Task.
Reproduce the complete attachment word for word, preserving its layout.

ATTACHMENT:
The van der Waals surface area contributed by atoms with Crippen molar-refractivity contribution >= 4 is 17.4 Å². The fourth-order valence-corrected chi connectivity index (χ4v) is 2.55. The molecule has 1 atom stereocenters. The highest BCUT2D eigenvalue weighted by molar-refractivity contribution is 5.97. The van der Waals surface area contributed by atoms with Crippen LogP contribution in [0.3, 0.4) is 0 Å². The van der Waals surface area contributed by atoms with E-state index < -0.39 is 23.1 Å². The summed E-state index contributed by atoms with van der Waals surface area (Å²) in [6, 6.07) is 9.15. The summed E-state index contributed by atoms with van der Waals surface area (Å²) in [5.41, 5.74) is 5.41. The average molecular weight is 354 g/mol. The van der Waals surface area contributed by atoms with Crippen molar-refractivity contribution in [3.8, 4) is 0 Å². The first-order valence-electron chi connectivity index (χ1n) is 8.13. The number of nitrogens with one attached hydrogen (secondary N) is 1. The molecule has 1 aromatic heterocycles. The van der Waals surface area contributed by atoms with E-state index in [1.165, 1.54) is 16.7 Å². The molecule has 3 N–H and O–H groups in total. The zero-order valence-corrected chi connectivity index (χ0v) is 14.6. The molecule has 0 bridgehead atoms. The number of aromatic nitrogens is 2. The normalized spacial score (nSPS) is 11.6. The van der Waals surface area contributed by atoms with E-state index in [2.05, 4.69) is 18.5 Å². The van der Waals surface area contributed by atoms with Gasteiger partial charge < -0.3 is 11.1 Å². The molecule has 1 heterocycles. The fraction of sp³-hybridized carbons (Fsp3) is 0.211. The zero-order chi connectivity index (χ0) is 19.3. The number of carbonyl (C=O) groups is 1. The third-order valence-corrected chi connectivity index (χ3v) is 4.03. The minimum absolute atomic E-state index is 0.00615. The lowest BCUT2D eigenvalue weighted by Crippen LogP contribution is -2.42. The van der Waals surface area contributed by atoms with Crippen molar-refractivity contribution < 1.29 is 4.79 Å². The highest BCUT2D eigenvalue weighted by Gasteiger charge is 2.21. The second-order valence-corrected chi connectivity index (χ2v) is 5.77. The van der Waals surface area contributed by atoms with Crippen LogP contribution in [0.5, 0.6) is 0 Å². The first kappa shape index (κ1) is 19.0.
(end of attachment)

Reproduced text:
The van der Waals surface area contributed by atoms with Crippen molar-refractivity contribution >= 4 is 17.4 Å². The fourth-order valence-corrected chi connectivity index (χ4v) is 2.55. The molecule has 1 atom stereocenters. The highest BCUT2D eigenvalue weighted by molar-refractivity contribution is 5.97. The van der Waals surface area contributed by atoms with Crippen LogP contribution in [0.3, 0.4) is 0 Å². The van der Waals surface area contributed by atoms with E-state index < -0.39 is 23.1 Å². The summed E-state index contributed by atoms with van der Waals surface area (Å²) in [6, 6.07) is 9.15. The summed E-state index contributed by atoms with van der Waals surface area (Å²) in [5.41, 5.74) is 5.41. The average molecular weight is 354 g/mol. The van der Waals surface area contributed by atoms with Crippen molar-refractivity contribution in [3.8, 4) is 0 Å². The first-order valence-electron chi connectivity index (χ1n) is 8.13. The number of nitrogens with one attached hydrogen (secondary N) is 1. The molecule has 1 aromatic heterocycles. The van der Waals surface area contributed by atoms with E-state index in [1.165, 1.54) is 16.7 Å². The molecule has 3 N–H and O–H groups in total. The zero-order valence-corrected chi connectivity index (χ0v) is 14.6. The molecule has 0 bridgehead atoms. The number of aromatic nitrogens is 2. The normalized spacial score (nSPS) is 11.6. The van der Waals surface area contributed by atoms with E-state index in [2.05, 4.69) is 18.5 Å². The van der Waals surface area contributed by atoms with Gasteiger partial charge < -0.3 is 11.1 Å². The molecule has 1 heterocycles. The fraction of sp³-hybridized carbons (Fsp3) is 0.211. The zero-order chi connectivity index (χ0) is 19.3. The number of carbonyl (C=O) groups is 1. The third-order valence-corrected chi connectivity index (χ3v) is 4.03. The minimum absolute atomic E-state index is 0.00615. The lowest BCUT2D eigenvalue weighted by Crippen LogP contribution is -2.42. The van der Waals surface area contributed by atoms with Crippen molar-refractivity contribution < 1.29 is 4.79 Å². The highest BCUT2D eigenvalue weighted by Gasteiger charge is 2.21. The second-order valence-corrected chi connectivity index (χ2v) is 5.77. The van der Waals surface area contributed by atoms with Crippen LogP contribution in [0.5, 0.6) is 0 Å². The first kappa shape index (κ1) is 19.0.